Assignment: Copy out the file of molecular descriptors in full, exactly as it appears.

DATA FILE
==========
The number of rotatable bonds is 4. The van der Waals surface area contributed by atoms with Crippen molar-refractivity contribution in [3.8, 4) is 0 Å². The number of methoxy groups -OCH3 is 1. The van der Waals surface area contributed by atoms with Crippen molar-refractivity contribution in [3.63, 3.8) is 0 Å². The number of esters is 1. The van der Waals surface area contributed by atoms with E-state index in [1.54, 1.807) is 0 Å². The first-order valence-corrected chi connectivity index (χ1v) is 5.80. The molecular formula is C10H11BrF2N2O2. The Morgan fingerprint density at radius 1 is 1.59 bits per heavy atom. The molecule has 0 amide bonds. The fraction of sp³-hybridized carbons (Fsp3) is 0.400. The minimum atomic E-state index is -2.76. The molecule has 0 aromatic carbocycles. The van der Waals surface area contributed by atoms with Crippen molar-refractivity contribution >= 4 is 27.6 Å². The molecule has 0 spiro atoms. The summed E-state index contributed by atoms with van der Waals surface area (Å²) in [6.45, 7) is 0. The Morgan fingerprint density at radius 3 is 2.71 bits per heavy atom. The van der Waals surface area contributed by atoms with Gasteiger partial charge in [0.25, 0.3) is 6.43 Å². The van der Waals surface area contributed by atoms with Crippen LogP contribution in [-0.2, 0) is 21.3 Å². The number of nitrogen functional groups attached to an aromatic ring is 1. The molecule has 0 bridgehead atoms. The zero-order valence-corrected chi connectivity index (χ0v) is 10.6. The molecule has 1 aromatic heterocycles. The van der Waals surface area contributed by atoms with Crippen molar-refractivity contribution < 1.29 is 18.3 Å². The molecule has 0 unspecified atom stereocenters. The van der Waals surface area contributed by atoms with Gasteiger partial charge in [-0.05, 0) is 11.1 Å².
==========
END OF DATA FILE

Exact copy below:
The number of rotatable bonds is 4. The van der Waals surface area contributed by atoms with Crippen molar-refractivity contribution in [3.8, 4) is 0 Å². The number of methoxy groups -OCH3 is 1. The van der Waals surface area contributed by atoms with Crippen molar-refractivity contribution in [3.63, 3.8) is 0 Å². The number of esters is 1. The van der Waals surface area contributed by atoms with E-state index in [1.54, 1.807) is 0 Å². The first-order valence-corrected chi connectivity index (χ1v) is 5.80. The molecular formula is C10H11BrF2N2O2. The Morgan fingerprint density at radius 1 is 1.59 bits per heavy atom. The molecule has 0 amide bonds. The fraction of sp³-hybridized carbons (Fsp3) is 0.400. The minimum atomic E-state index is -2.76. The molecule has 0 aromatic carbocycles. The van der Waals surface area contributed by atoms with Crippen molar-refractivity contribution >= 4 is 27.6 Å². The molecule has 0 spiro atoms. The summed E-state index contributed by atoms with van der Waals surface area (Å²) in [6.45, 7) is 0. The Morgan fingerprint density at radius 3 is 2.71 bits per heavy atom. The van der Waals surface area contributed by atoms with Gasteiger partial charge in [0.25, 0.3) is 6.43 Å². The van der Waals surface area contributed by atoms with Crippen LogP contribution in [-0.2, 0) is 21.3 Å². The number of nitrogen functional groups attached to an aromatic ring is 1. The molecule has 0 bridgehead atoms. The zero-order valence-corrected chi connectivity index (χ0v) is 10.6. The molecule has 1 aromatic heterocycles. The van der Waals surface area contributed by atoms with Crippen molar-refractivity contribution < 1.29 is 18.3 Å². The molecule has 0 unspecified atom stereocenters. The van der Waals surface area contributed by atoms with Gasteiger partial charge in [-0.05, 0) is 11.1 Å².